MELBOURNE, Australia — Indonesia has committed to buying Boeing-made F-15 Eagle fighter jets and Sikorsky-made Black hawk helicopters.

Air Vice Marshal Yusuf Jauhari, who leads the Defense Facilities Agency within Indonesia’s Defense Ministry, and Mark Sears, who serves as Boeing’s vice president and program manager for fighters, signed a memorandum of understanding on Aug. 21 confirming plans to purchase 24 F-15s. The event took place at Boeing’s St. Louis, Missouri, facility during a visit by Indonesian Defense Minister Prabowo Subianto.

Indonesia’s F-15s will be known as the F-15IDN jets and will be a version of the F-15EX, currently on order by the U.S. Air Force. Boeing touts the F-15EX as the most advanced version of the F-15 ever built, with digital fly-by-wire flight controls, a new electronic warfare system, an all-glass digital cockpit, and the latest mission systems and software capabilities.

“We are pleased to announce our commitment to procure the critical F-15EX fighter capability for Indonesia,” Subianto said in a statement on Boeing’s website. “This state-of-the-art fighter will protect and secure our nation with its advanced capabilities.”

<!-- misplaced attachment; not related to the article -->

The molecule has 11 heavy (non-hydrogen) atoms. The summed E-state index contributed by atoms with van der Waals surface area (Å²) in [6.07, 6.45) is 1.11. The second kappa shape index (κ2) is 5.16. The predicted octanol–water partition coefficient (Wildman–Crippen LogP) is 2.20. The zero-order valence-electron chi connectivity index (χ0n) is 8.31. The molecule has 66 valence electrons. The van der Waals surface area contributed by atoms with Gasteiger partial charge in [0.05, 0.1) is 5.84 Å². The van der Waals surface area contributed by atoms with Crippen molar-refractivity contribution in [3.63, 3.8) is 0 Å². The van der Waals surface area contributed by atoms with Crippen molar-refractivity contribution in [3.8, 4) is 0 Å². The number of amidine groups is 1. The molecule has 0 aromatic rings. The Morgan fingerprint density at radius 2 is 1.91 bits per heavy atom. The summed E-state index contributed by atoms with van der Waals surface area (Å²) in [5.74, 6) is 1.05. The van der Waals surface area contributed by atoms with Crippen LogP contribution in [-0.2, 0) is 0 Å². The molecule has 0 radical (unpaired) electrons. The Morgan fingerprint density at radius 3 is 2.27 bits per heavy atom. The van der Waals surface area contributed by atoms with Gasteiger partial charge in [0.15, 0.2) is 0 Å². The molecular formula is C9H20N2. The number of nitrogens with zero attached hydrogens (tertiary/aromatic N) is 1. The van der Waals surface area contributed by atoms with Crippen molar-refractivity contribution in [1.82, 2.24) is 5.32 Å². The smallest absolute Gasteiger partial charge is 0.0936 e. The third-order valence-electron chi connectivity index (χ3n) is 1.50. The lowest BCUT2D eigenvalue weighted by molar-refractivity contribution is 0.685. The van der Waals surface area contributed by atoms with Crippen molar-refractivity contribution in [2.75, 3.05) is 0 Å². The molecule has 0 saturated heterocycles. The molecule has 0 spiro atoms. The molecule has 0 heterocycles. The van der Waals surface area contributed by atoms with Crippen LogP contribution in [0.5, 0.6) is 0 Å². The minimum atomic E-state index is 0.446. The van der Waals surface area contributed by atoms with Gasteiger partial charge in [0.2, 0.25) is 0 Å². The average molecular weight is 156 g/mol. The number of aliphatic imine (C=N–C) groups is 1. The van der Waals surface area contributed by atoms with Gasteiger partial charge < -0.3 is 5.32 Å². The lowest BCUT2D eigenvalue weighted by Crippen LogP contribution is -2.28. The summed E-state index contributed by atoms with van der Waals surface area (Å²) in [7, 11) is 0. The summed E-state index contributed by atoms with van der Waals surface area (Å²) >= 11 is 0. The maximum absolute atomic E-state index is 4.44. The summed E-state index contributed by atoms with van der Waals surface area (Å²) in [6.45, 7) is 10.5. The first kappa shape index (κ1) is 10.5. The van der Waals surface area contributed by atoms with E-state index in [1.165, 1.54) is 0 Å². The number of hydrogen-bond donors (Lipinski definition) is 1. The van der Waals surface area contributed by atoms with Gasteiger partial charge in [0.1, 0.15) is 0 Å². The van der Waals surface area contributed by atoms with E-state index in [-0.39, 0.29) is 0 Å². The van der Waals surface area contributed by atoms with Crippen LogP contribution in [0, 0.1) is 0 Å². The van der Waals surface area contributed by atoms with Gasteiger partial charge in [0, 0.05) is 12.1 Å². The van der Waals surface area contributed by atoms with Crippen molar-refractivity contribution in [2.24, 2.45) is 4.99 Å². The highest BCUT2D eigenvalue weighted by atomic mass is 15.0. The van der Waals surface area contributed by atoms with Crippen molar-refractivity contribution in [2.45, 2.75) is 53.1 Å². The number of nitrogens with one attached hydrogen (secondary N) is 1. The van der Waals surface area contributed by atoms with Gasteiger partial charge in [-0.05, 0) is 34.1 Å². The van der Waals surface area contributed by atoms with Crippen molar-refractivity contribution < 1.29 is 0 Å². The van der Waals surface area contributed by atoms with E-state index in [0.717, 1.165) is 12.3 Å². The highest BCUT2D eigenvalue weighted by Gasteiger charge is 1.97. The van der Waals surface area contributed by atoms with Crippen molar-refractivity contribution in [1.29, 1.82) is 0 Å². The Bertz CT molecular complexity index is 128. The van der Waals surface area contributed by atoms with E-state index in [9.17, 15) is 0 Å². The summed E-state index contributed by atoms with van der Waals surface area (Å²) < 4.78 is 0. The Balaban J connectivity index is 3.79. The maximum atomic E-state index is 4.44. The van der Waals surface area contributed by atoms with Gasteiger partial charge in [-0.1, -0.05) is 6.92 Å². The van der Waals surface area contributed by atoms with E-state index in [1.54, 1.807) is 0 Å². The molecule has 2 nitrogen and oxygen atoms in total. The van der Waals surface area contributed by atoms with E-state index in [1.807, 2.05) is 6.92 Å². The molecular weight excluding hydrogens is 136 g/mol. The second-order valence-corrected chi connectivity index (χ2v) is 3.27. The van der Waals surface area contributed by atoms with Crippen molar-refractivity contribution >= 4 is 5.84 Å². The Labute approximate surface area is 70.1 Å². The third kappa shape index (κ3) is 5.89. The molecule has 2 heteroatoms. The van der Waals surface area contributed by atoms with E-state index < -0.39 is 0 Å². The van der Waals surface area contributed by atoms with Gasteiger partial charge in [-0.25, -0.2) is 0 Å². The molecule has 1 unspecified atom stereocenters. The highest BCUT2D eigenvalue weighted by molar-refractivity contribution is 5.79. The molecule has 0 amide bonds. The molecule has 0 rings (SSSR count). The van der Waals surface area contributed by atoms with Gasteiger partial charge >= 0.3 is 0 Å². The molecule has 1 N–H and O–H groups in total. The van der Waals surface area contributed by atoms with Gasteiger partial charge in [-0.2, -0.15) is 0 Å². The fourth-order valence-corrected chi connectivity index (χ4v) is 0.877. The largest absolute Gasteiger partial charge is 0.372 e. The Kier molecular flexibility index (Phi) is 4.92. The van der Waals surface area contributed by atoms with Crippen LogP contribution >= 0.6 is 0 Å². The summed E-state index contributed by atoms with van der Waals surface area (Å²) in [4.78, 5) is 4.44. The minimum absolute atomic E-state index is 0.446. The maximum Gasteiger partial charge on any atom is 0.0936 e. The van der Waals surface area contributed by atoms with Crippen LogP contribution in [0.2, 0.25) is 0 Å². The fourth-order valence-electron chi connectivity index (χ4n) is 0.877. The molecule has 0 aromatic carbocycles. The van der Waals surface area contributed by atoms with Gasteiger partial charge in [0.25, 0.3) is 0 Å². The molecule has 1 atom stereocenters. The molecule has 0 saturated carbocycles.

The memorandum does not serve as a finalized contract, and the sale is still subject to U.S. government approval.

Meanwhile, Indonesia’s Defense Ministry announced Aug. 23 that the state-owned aerospace company PT Dirgantara Indonesia and the American firm Lockheed Martin signed an agreement related to the S-70M Black Hawk transport helicopter. Sikorsky is a subsidiary of Lockheed.

The agreement will see Indonesia acquire 24 S-70Ms, and PT Dirgantara Indonesia undertake the sustainment and manufacturing of helicopter components.

Indonesia has an ongoing need for new combat aircraft as it seeks to better defend the airspace of its estimated 18,000 islands that stretch from the west of Singapore to the western half of New Guinea. Indonesia already has a contract to buy 24 French-made Dassault Rafale fighters, and is seeking 18 more. The Air Force also cut a deal to acquire 12 Dassault Mirage 2000-5 jets from Qatar as a stopgap measure.

The service is currently operating 33 Lockheed-made F-16s alongside 16 Russian Sukhoi Su-27/30 Flankers as its primary combat fleet, making up 3 different squadrons. This is far short of the Air Force’s minimum essential force of 10 fighter squadrons originally planned for 2024.

Mike Yeo is the Asia correspondent for Defense News.

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